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METRO WEEKLY: From your — or your organization’s — perspective, what is the most immediate effect of the presidential election on the LGBT community?
PATRICK SAMMON: Well I think it remains to be seen. From Log Cabin’s perspective, I think out of the ashes of what is now the Republican Party there is a real opportunity to help rebuild the party in a way that is more inclusive and in a way that makes it a party of the future rather than a party of the past.
What remains to be seen is what President-elect Obama and the Democrats actually deliver on in terms of promises they’ve made.
MW: Since the 1990s, a small number of LGBT issues have consistently emerged at federal legislative level: gays in the military, the Employment Non-Discrimination Act, partner immigration, hate crimes and marriage equality. With a Democratic congress and president, which of those issues do you believe should be prioritized?
SAMMON: Obviously, we’re not going to be the ones setting the strategy here, we’re going to be trying to get Republican support on whatever is put forward. My advice is throw out the old playbook. There’s a whole range of legislation that would benefit LGBT people — let’s stop looking through the prism of ENDA, hate crimes and ”Don’t Ask, Don’t Tell.” Maybe immigration equality will move forward, maybe domestic-partner benefits for federal employees. My concern is that the Democrats are going to essentially treat the gays likes a constituency, that we’re going to get one bone thrown our way, one little reward, and then they expect us to be quiet. I hope that reward isn’t hate crimes. While that’s good legislation, I don’t think anyone believes that passing the hate-crimes bill as it’s currently written is going to have this transformative effect on the lives of gay and lesbian people.
The second thing is, I think there’s going to continue to be a fight over ”T” inclusion of ENDA, so maybe that’s not the first thing to move forward. Let’s get something passed. Maybe that is federal tax equity on domestic partner benefits. I would encourage people to reexamine what the list of priorities should be. I don’t think there’s any appetite from Obama’s people to spend time on ”Don’t Ask, Don’t Tell.” I would be surprised if it was in the first two years. Maybe I’m wrong.
MW: Will Congress be able to pass a trans-inclusive ENDA?
SAMMON: I still think that the whole ”T” issue was manufactured by Rahm Emanuel two years ago because they didn’t want the freshmen Democrats to make a vote on the ”T” inclusion. All I know is that Republican members that we met with never mentioned the ”T” issue until Barney Frank said that we don’t have the votes because of the ”T” issue. Social conservatives will get mad at Republicans for voting for a pro-gay bill — they’re not going to get any more or less angry if there’s a ”T” in the bill or not. So all along I said that Republicans were willing to vote for ”T” inclusive legislation. That was certainly the case with hate crimes. Of course, after the attention that was brought to the issue, quite frankly I don’t know. I would like to think that it would. If you look at the make-up of the Senate, we’re going to have probably four or five Republican votes even with the ”T” in it, so the question will be can they corral up conservative Democrats to do it. I would like to think they can pass it, but I’m no well enough versed on the Democratic vote count to know that.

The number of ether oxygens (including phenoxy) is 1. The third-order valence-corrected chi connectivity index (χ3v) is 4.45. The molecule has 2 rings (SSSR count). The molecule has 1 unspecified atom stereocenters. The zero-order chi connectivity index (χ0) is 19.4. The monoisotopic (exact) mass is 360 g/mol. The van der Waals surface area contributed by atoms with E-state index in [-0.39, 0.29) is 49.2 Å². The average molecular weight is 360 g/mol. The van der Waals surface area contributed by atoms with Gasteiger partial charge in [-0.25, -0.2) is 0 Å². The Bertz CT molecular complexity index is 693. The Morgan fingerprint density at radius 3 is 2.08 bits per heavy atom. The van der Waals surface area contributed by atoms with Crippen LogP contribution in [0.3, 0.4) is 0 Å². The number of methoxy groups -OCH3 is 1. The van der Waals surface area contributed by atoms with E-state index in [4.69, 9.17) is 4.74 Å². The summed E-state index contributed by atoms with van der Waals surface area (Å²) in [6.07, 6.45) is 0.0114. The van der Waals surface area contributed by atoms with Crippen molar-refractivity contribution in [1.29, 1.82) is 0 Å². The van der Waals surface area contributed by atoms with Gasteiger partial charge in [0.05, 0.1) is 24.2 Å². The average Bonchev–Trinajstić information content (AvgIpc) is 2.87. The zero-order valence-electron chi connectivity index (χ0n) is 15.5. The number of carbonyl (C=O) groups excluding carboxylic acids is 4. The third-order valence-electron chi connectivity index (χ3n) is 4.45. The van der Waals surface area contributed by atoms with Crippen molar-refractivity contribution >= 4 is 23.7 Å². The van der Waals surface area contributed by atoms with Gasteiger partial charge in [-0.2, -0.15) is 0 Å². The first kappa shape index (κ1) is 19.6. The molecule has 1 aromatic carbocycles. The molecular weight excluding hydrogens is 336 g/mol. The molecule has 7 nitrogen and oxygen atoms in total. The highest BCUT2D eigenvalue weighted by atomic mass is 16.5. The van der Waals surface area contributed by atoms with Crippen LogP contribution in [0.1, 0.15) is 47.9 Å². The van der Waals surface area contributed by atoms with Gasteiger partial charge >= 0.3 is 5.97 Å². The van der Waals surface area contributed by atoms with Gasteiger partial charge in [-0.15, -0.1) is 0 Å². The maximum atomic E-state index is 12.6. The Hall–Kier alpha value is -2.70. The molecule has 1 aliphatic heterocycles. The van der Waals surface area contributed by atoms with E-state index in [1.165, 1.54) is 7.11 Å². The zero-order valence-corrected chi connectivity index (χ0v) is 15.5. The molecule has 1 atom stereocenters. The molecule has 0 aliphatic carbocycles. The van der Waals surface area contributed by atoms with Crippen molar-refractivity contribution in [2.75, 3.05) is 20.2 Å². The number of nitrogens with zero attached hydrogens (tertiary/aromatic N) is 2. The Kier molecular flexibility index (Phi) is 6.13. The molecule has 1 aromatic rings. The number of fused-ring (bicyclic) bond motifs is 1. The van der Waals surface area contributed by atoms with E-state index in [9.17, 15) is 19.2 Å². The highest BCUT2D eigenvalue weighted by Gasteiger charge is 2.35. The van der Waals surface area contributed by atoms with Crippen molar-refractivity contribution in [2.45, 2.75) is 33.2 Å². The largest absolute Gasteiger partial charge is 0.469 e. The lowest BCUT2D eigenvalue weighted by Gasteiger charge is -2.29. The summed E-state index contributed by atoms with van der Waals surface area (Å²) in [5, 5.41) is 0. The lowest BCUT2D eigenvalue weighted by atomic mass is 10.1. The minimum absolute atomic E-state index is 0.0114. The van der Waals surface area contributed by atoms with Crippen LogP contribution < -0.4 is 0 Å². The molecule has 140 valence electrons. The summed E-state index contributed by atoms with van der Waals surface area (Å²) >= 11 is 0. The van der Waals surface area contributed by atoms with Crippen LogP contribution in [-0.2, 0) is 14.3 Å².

Here’s what I do know: Thirty-five Republicans voted for ENDA in 2007, almost all of them were re-elected and I think that’s a good sign for the Republicans that they can make pro-gay votes and they can benefit from it politically.
MW: Protections for and recognition of LGBT federal employees have often been attacked under the Bush administration. How do you believe the landscape will change for LGBT federal workers under the new administration? Will Obama’s pledge to extend domestic partner benefits come through?
SAMMON: Probably. I’m not well enough versed on the specifics, but I know that Bush kept in place the executive order that [President Bill] Clinton had signed that provided non-discrimination protection based on sexual orientation for federal employees, and I’m sure the new president will keep that in place and probably look for other ways to expand it. I think probably that Obama will try to do some things that don’t require congressional action, so I would think some progress would be seen there.